Professors Maria Fantappie and Vali Nasr examine the changes unfolding in the Middle East, where old alliances are shifting and new relationships are forming. Saudi Arabia is working to reduce tensions with Iran and foster ties with China, a geopolitical realignment that could help the kingdom enhance its security and attain a higher profile in world affairs. This illuminating report offers a solid background on the transformations underway in the Middle East as well as an explanation why the United States should reconsider its current diplomatic approach to the region.
- The normalization of relations between Iran and Saudi Arabia will affect the entire region.
- China’s involvement in this accord has been strategic.
- The United States will need to reevaluate its approach in the region.
The normalization of relations between Iran and Saudi Arabia will affect the entire region.
Long-time rivals Saudi Arabia and Iran are moving toward a détente of sorts. This easing of tensions could bring about a major power shift, eliminating a bitter rivalry and developing a series of economic and geopolitical relationships in the region. Diplomatic efforts have been ongoing for some time to bring the two regional powers together, to make progress on nuclear negotiations and to end the proxy war in Yemen. Washington, DC, encouraged a tie-up between Israel and the Gulf Cooperative Council (GCC), a regional alliance of Gulf states, in an effort to keep Iran at bay.
“This landmark agreement has the potential to transform the Middle East by realigning its major powers…For Beijing, the announcement was a great leap forward in its rivalry with Washington.”
Yet the Saudis chose to work through China instead: The two nations announced an agreement to normalize their diplomatic relations in March 2023. The kingdom reckoned that having China on its side would help in its reconciliation with Iran, given the latter’s reluctance to jeopardize its relationship with Beijing. Under a new arrangement, Iran and Saudi Arabia will cease their proxy battle in Yemen and work toward ending the civil war. Additionally, Iran and the GCC will look to better their economic and diplomatic relations and develop regional security. This could significantly improve Iran’s stature in the region; indeed, if events proceed as envisaged, Saudi Arabia would consider investments in Iran.
China’s involvement in this accord has been strategic.
Much has changed since 2015, when Iran’s first order of business was to normalize relations with America and Europe. Out of this came the Joint Comprehensive Plan of Action (JCPOA) to limit Iran’s nuclear weapons initiative in return for reduced sanctions. The Trump administration’s 2018 withdrawal of US support for the agreement and a warming of relations between the GCC and Israel led Iran to change tack.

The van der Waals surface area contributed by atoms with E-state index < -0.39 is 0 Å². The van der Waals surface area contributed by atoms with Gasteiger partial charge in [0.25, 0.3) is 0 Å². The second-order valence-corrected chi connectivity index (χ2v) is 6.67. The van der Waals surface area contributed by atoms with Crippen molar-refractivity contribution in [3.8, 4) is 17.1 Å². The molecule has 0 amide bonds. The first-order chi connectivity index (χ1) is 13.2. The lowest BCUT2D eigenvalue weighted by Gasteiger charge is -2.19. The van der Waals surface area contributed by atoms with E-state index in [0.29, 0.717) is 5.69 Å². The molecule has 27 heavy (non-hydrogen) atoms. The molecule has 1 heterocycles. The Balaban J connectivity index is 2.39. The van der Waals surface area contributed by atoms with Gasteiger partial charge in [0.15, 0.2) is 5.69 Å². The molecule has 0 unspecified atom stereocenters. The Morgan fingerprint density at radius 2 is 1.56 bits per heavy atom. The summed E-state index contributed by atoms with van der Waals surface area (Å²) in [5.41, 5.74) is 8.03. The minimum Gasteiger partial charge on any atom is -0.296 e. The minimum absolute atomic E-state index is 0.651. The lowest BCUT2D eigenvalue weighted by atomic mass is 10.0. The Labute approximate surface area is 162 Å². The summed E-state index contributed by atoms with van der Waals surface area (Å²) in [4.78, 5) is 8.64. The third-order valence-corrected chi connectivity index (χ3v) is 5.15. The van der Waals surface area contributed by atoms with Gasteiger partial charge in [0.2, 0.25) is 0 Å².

“Both Tehran and Riyadh believe that they will benefit from working through China to restore regional ties. For both countries, working with Beijing is a new development.”
China’s involvement dilutes America’s control in the region, weakens the sanctions program and brings Iran closer to its Arab neighbors. Iran distrusts a US-supported Israeli-Arab alliance, especially in view of Israel’s growing influence in Azerbaijan and Iraq and the increasing hostility of an Israeli hard-right government that could consider military action against Iran’s nuclear ambitions.
The United States will need to reevaluate its approach in the region.
Ensuring its security underpins Saudi Arabia’s efforts to broaden its base of partners – China, the United States and Israel – and to improve its relations with Iran, Syria and Turkey. The kingdom will need this foundation as it seeks to become a developed economy and a center for tourism and culture. Its approach runs counter to Washington’s now-dated concept of regional security; namely, using the kingdom to isolate Iran.
“Washington must also formulate policies that are in tune with how the region now sees its own interests. Otherwise, it will continue to lose influence to China and Russia, and the region will drift into nonalignment.”
Saudi Arabia aspires to greater independence and regional influence, rather than being in thrall to the United States. A reconciliation between Iran and Saudi Arabia will also enhance China’s economic presence in the region through its Belt and Road Initiative, allowing it to create alternative trade routes that avoid those bulwarks of America and its allies, the Suez Canal and the Strait of Malacca. America needs to reconsider its approach to the region in light of these new dynamics.
About the Authors
Maria Fantappie is an associate fellow at the Istituto Affari Internazionali in Rome. Vali Nasr is a professor of international affairs and Middle East studies at the Johns Hopkins University School of Advanced International Studies.